31st Dec '17 8:20:45 PM MrInitialMan
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* ItWorksBetterWithBullets: Played with in one of the ''[=SERRAted Edge=]'' novels. During the final fight scene, an evil elf casts a spell on one of the heroes that deactivates the ammo in his gun. She then ignores that hero, because his only weapon is the gun, and, well, see the trope name. Too bad she'd never learned about speedloaders.

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* ItWorksBetterWithBullets: Played with in one of the ''[=SERRAted Edge=]'' novels. During the final fight scene, an evil elf casts a spell on one of the heroes that deactivates the ammo in his gun. She then ignores that hero, because his only weapon is the gun, and, well, see the trope name. Too bad she'd never learned about speedloaders. And if that didn't work, the hero would have simply clubbed her with the gun.
11th Dec '17 5:07:34 AM butterflygrrl
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* AllTherapistsAreMuggles: Averted in ''Music To My Sorrow'', where we are told that Eric has found a therapist that knows that magic and elves are real.

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* AllTherapistsAreMuggles: Averted in ''Music To My Sorrow'', ''Mad Maudlin'', where we are told that Eric has found a therapist that knows that magic and elves are real.
11th Dec '17 4:58:49 AM butterflygrrl
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* IdiotPlot: The main plot of ''Music to my Sorrow'' revolves around parents trying to reclaim their teenage children and fighting it out in court. Both kids are seventeen. They are friends with elves, and with humans who have gone Underhill and come out many years later in Above-time. The kids are hiding from their parents and desperately afraid of being taken back. It makes ''absolutely no sense'' that in both cases the heroes decided to open court cases and alert the parents to the kid's whereabouts instead of just popping them Underhill for a brief visit so that they're legally eighteen. Or, if they didn't want to do that, leaving them in the won't-tell-your-parents runaway program that they'd set up and paid for in the previous book! ''They only had to wait a few months.''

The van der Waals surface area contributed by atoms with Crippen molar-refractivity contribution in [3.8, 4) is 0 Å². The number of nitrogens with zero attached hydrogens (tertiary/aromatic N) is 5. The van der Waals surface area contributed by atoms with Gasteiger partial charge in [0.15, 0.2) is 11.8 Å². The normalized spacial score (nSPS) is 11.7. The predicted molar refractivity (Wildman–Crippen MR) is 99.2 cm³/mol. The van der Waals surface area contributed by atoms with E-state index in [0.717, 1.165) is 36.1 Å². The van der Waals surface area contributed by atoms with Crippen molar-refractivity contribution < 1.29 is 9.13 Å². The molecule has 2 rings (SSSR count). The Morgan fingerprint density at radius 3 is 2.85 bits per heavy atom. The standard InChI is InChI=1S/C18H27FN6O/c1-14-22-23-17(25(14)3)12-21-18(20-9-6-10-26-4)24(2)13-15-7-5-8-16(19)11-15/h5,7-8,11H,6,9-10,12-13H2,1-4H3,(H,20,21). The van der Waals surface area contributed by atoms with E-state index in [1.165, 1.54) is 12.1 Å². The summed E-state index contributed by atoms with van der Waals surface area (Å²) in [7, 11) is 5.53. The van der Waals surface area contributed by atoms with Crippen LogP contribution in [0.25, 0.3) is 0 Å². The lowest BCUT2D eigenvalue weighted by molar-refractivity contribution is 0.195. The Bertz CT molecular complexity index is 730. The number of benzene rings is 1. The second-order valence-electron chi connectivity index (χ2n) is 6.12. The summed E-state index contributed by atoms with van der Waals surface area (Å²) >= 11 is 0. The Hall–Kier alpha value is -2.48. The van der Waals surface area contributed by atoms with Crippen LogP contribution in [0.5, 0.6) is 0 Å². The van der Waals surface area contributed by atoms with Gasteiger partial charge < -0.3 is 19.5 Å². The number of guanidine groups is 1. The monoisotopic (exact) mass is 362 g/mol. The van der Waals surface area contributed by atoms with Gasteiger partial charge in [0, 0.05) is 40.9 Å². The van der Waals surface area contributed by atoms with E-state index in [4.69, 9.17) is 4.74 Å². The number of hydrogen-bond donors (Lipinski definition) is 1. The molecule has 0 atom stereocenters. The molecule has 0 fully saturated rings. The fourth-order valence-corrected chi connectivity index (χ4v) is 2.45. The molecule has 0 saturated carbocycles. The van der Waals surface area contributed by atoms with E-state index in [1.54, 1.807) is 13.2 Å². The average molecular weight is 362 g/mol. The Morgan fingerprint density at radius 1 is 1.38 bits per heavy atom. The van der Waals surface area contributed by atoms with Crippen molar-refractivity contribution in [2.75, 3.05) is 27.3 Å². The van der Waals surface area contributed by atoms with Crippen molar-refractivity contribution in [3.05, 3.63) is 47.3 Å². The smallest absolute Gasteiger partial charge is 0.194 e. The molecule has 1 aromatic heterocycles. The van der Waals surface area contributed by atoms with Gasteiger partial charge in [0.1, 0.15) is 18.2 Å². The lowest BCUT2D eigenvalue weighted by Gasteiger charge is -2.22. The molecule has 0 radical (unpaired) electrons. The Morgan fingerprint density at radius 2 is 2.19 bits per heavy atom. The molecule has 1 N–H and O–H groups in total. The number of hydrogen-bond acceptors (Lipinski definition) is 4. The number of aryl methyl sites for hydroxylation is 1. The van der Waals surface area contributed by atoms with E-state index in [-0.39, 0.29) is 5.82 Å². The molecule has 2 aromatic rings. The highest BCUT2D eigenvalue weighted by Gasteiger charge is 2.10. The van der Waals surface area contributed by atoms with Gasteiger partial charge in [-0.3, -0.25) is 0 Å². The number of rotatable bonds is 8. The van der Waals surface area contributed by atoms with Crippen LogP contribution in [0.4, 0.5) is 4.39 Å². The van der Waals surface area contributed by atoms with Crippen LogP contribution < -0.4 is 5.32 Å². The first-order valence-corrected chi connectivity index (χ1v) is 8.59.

8th Dec '17 7:16:58 AM dlchen145
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Mercedes Lackey is a prolific author of {{fantasy}} and UrbanFantasy literature, as well as a lyricist, songwriter, and [[FilkSong filk singer]]. She started out as a {{fanfic}} writer.

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Mercedes Ritchie Lackey (born June 24, 1950) is a prolific author of {{fantasy}} and UrbanFantasy literature, as well as a lyricist, songwriter, and [[FilkSong filk singer]]. She started out as a {{fanfic}} writer.
22nd Aug '17 7:49:02 PM PaulA
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* CloseCallHaircut: In ''Born to Run'', due to participating in a magical battle while exhausted (his aim goes to pieces when he's tired), Tannim accidentally gives an elf a 'Reverse Mohawk' because his magic bolt riccohets off and cuts a clean line along his scalp. The elf keeps this style for the rest of the book, despite their glamour magic.